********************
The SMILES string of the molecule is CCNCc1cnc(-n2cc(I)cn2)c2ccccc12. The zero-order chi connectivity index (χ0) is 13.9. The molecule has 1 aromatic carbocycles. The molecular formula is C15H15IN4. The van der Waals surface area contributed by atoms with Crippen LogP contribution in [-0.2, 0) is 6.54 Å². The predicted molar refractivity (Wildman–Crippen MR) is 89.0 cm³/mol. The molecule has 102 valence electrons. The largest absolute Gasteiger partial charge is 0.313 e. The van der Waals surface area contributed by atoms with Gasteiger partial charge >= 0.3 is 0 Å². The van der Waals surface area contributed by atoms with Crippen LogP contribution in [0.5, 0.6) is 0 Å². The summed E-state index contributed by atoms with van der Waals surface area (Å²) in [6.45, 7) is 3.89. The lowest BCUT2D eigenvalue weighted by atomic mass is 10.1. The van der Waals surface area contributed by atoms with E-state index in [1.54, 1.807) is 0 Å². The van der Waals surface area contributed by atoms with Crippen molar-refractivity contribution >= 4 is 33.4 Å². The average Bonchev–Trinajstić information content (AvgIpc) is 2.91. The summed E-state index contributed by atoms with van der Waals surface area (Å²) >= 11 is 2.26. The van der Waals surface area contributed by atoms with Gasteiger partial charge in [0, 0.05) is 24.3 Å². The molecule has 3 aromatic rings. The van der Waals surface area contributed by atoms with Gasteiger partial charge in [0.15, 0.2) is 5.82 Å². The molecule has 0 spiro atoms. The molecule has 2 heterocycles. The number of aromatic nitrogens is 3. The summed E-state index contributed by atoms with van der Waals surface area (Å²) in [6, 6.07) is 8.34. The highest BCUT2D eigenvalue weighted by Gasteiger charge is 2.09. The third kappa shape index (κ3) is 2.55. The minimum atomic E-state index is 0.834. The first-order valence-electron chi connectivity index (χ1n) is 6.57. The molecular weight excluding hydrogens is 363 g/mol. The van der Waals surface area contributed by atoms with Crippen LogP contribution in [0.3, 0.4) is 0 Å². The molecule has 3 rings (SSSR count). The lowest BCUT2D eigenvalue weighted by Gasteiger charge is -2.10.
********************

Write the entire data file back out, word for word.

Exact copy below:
The SMILES string of the molecule is CCNCc1cnc(-n2cc(I)cn2)c2ccccc12. The zero-order chi connectivity index (χ0) is 13.9. The molecule has 1 aromatic carbocycles. The molecular formula is C15H15IN4. The van der Waals surface area contributed by atoms with Crippen LogP contribution in [-0.2, 0) is 6.54 Å². The predicted molar refractivity (Wildman–Crippen MR) is 89.0 cm³/mol. The molecule has 102 valence electrons. The largest absolute Gasteiger partial charge is 0.313 e. The van der Waals surface area contributed by atoms with Gasteiger partial charge >= 0.3 is 0 Å². The van der Waals surface area contributed by atoms with Crippen LogP contribution in [0.5, 0.6) is 0 Å². The summed E-state index contributed by atoms with van der Waals surface area (Å²) in [6.45, 7) is 3.89. The lowest BCUT2D eigenvalue weighted by atomic mass is 10.1. The van der Waals surface area contributed by atoms with E-state index in [1.54, 1.807) is 0 Å². The van der Waals surface area contributed by atoms with Crippen molar-refractivity contribution >= 4 is 33.4 Å². The average Bonchev–Trinajstić information content (AvgIpc) is 2.91. The summed E-state index contributed by atoms with van der Waals surface area (Å²) >= 11 is 2.26. The van der Waals surface area contributed by atoms with Gasteiger partial charge in [0, 0.05) is 24.3 Å². The molecule has 3 aromatic rings. The van der Waals surface area contributed by atoms with Gasteiger partial charge in [0.15, 0.2) is 5.82 Å². The molecule has 0 spiro atoms. The molecule has 2 heterocycles. The number of aromatic nitrogens is 3. The summed E-state index contributed by atoms with van der Waals surface area (Å²) in [6, 6.07) is 8.34. The highest BCUT2D eigenvalue weighted by Gasteiger charge is 2.09. The third kappa shape index (κ3) is 2.55. The minimum atomic E-state index is 0.834. The first-order valence-electron chi connectivity index (χ1n) is 6.57. The molecular weight excluding hydrogens is 363 g/mol. The van der Waals surface area contributed by atoms with Crippen LogP contribution in [0.3, 0.4) is 0 Å². The molecule has 3 rings (SSSR count). The lowest BCUT2D eigenvalue weighted by Gasteiger charge is -2.10.